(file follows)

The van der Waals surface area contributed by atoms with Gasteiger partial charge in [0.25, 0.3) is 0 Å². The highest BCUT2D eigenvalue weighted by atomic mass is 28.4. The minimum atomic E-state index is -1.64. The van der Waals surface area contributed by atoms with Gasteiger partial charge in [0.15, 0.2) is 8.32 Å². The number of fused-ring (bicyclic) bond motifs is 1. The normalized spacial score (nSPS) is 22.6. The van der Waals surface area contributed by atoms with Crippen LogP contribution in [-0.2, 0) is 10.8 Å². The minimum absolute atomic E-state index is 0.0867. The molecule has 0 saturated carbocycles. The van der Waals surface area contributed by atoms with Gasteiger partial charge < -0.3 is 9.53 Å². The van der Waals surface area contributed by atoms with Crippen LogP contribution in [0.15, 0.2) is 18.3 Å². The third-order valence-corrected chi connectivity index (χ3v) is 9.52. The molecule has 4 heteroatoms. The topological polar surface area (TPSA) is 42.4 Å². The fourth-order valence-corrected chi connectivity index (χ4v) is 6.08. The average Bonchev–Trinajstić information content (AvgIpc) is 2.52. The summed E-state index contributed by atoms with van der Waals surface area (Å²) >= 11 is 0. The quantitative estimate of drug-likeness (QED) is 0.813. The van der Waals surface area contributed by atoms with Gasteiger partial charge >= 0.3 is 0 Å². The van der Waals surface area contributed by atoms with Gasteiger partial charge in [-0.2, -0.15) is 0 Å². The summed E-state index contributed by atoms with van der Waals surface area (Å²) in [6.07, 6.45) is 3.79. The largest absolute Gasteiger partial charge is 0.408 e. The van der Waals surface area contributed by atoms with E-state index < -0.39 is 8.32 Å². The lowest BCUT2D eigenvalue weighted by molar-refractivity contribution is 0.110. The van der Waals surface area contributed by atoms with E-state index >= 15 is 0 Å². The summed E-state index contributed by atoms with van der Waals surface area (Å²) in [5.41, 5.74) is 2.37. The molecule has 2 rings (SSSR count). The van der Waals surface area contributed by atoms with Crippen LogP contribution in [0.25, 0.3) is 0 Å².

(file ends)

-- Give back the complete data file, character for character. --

The van der Waals surface area contributed by atoms with Gasteiger partial charge in [0.25, 0.3) is 0 Å². The highest BCUT2D eigenvalue weighted by atomic mass is 28.4. The minimum atomic E-state index is -1.64. The van der Waals surface area contributed by atoms with Gasteiger partial charge in [0.15, 0.2) is 8.32 Å². The number of fused-ring (bicyclic) bond motifs is 1. The normalized spacial score (nSPS) is 22.6. The van der Waals surface area contributed by atoms with Crippen LogP contribution in [-0.2, 0) is 10.8 Å². The minimum absolute atomic E-state index is 0.0867. The molecule has 0 saturated carbocycles. The van der Waals surface area contributed by atoms with Gasteiger partial charge < -0.3 is 9.53 Å². The van der Waals surface area contributed by atoms with Crippen LogP contribution in [0.15, 0.2) is 18.3 Å². The third-order valence-corrected chi connectivity index (χ3v) is 9.52. The molecule has 4 heteroatoms. The topological polar surface area (TPSA) is 42.4 Å². The fourth-order valence-corrected chi connectivity index (χ4v) is 6.08. The average Bonchev–Trinajstić information content (AvgIpc) is 2.52. The summed E-state index contributed by atoms with van der Waals surface area (Å²) >= 11 is 0. The quantitative estimate of drug-likeness (QED) is 0.813. The van der Waals surface area contributed by atoms with Gasteiger partial charge >= 0.3 is 0 Å². The van der Waals surface area contributed by atoms with Gasteiger partial charge in [-0.2, -0.15) is 0 Å². The summed E-state index contributed by atoms with van der Waals surface area (Å²) in [6.07, 6.45) is 3.79. The largest absolute Gasteiger partial charge is 0.408 e. The van der Waals surface area contributed by atoms with E-state index < -0.39 is 8.32 Å². The lowest BCUT2D eigenvalue weighted by molar-refractivity contribution is 0.110. The van der Waals surface area contributed by atoms with E-state index >= 15 is 0 Å². The summed E-state index contributed by atoms with van der Waals surface area (Å²) in [5.41, 5.74) is 2.37. The molecule has 2 rings (SSSR count). The van der Waals surface area contributed by atoms with Crippen LogP contribution in [0.25, 0.3) is 0 Å².